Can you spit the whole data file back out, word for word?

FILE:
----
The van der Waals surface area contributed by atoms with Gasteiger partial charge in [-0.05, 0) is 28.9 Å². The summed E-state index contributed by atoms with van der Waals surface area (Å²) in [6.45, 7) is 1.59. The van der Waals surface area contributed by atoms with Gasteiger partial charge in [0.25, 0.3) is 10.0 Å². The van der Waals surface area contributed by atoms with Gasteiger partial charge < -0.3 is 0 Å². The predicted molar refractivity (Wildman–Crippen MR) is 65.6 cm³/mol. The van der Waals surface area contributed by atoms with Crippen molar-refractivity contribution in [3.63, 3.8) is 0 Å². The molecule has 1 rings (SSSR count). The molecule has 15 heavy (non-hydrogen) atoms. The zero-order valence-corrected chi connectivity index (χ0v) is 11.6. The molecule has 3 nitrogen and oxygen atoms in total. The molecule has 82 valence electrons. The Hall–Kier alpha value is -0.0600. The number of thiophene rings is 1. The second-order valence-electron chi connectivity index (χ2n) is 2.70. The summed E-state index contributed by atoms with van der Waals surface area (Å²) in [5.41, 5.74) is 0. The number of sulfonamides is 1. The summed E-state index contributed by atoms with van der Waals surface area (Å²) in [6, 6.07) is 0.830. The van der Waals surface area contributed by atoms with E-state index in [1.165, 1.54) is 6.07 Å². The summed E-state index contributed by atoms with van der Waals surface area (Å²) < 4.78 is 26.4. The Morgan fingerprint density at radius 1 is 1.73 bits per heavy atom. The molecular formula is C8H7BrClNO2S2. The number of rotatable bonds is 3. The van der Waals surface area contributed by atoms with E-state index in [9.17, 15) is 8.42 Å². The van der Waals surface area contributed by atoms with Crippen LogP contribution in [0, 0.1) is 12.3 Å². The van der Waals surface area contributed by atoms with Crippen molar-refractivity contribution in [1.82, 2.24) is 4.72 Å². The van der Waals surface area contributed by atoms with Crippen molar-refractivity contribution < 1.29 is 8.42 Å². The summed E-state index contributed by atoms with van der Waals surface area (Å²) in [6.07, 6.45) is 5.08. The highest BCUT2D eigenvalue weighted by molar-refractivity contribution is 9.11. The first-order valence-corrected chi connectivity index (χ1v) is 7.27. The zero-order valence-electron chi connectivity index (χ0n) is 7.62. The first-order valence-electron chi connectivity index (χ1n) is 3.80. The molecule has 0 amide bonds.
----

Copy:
The van der Waals surface area contributed by atoms with Gasteiger partial charge in [-0.05, 0) is 28.9 Å². The summed E-state index contributed by atoms with van der Waals surface area (Å²) in [6.45, 7) is 1.59. The van der Waals surface area contributed by atoms with Gasteiger partial charge in [0.25, 0.3) is 10.0 Å². The van der Waals surface area contributed by atoms with Gasteiger partial charge < -0.3 is 0 Å². The predicted molar refractivity (Wildman–Crippen MR) is 65.6 cm³/mol. The van der Waals surface area contributed by atoms with Crippen molar-refractivity contribution in [3.63, 3.8) is 0 Å². The molecule has 1 rings (SSSR count). The molecule has 15 heavy (non-hydrogen) atoms. The zero-order valence-corrected chi connectivity index (χ0v) is 11.6. The molecule has 3 nitrogen and oxygen atoms in total. The molecule has 82 valence electrons. The Hall–Kier alpha value is -0.0600. The number of thiophene rings is 1. The second-order valence-electron chi connectivity index (χ2n) is 2.70. The summed E-state index contributed by atoms with van der Waals surface area (Å²) in [5.41, 5.74) is 0. The number of sulfonamides is 1. The summed E-state index contributed by atoms with van der Waals surface area (Å²) in [6, 6.07) is 0.830. The van der Waals surface area contributed by atoms with E-state index in [1.165, 1.54) is 6.07 Å². The summed E-state index contributed by atoms with van der Waals surface area (Å²) < 4.78 is 26.4. The Morgan fingerprint density at radius 1 is 1.73 bits per heavy atom. The molecular formula is C8H7BrClNO2S2. The number of rotatable bonds is 3. The van der Waals surface area contributed by atoms with E-state index in [9.17, 15) is 8.42 Å². The van der Waals surface area contributed by atoms with Crippen LogP contribution in [0, 0.1) is 12.3 Å². The van der Waals surface area contributed by atoms with Crippen molar-refractivity contribution in [1.82, 2.24) is 4.72 Å². The van der Waals surface area contributed by atoms with Crippen molar-refractivity contribution < 1.29 is 8.42 Å². The summed E-state index contributed by atoms with van der Waals surface area (Å²) in [6.07, 6.45) is 5.08. The highest BCUT2D eigenvalue weighted by molar-refractivity contribution is 9.11. The first-order valence-corrected chi connectivity index (χ1v) is 7.27. The zero-order valence-electron chi connectivity index (χ0n) is 7.62. The first-order valence-electron chi connectivity index (χ1n) is 3.80. The molecule has 0 amide bonds.